There are both promises and challenges in applying breaking technology to federal health IT, noted Rep. Michael Burgess during the Digital Health CXO Tech Forum Tuesday.
In reviewing the ongoing revolution in electronic health records, Burgess looked back on his experience as a physician to recognize the prior challenges in consolidating relevant health information from patients who have been admitted to various regional hospitals.
“Now with electronic health records, that problem doesn’t exist anymore,” Burgess noted of the oft-fragmented nature of paper records.
Still, this has left remaining questions around regulation — especially as relating to patient privacy. The greatest quandary in this area, Burgess detailed, is navigating regulatory laws that may vary across the state and federal level.
“One of the big things we’re grappling with, and I suspect will be grappling with for some time, are the issues around privacy and the fact that different states are coming up with different privacy regiments,” he said.
This is especially complicated for health networks that span multiple states and would require considerable financial and human capital investment to adopt a wholesale electronic health records system. The possibility of an eventual federal standard for EHR privacy is another roadblock in the digital transition process.
“Before I make that investment, before I do that time and training, are you going to do something at the federal level?” Burgess asked.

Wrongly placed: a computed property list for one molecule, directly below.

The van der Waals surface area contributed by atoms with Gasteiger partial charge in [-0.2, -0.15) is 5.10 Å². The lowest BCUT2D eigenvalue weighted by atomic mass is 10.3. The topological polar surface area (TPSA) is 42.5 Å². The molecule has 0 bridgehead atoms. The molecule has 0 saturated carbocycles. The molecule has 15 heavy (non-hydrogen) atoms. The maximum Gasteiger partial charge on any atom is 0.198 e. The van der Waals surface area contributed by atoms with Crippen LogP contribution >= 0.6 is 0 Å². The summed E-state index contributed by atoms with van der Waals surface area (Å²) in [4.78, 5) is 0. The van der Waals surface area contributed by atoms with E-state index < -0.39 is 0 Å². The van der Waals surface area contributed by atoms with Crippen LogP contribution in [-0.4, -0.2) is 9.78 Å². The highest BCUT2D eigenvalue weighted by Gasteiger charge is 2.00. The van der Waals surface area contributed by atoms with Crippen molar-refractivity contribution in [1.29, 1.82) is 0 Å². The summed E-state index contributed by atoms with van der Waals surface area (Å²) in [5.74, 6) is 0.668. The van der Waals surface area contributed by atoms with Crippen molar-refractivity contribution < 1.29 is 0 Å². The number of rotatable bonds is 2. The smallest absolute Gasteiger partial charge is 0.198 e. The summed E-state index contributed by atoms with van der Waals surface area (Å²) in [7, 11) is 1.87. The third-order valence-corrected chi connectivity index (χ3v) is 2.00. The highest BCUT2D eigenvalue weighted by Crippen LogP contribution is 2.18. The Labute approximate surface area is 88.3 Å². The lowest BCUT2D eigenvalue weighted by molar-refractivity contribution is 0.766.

Another challenge Burgess discussed were coalescing concerns around both privacy and liability, especially who bears responsibility in the case of a health data breach.
“The question of liability remains, but privacy is still the biggest obstacle," he said.
Despite the questions around EHR privacy legislation and broader implementation, Burgess remained optimistic about the possibility for artificial intelligence to improve patient care for some of the most widely managed conditions.
“I think of a disease like type I diabetes, and it is one that lends itself to artificial intelligence as one of its principle management tools," he said. "It’s a minute-by-minute protocol, and artificial intelligence is probably better suited to monitoring that because you’re not going to have your doctor testing your glucose literally minute-by-minute all through the day."
Still, Burgess recognized that medical applications of artificial intelligence will require legislative oversight of their own — a pattern that will follow for all emerging technologies that are applied to patient care. This will require consistent attention on the part of lawmakers, as well as a certain degree of technical literacy on Capitol Hill.
“There are clearly things we haven’t even thought of that will be problems, and the policymaker will of course still have to be involved,” he concluded.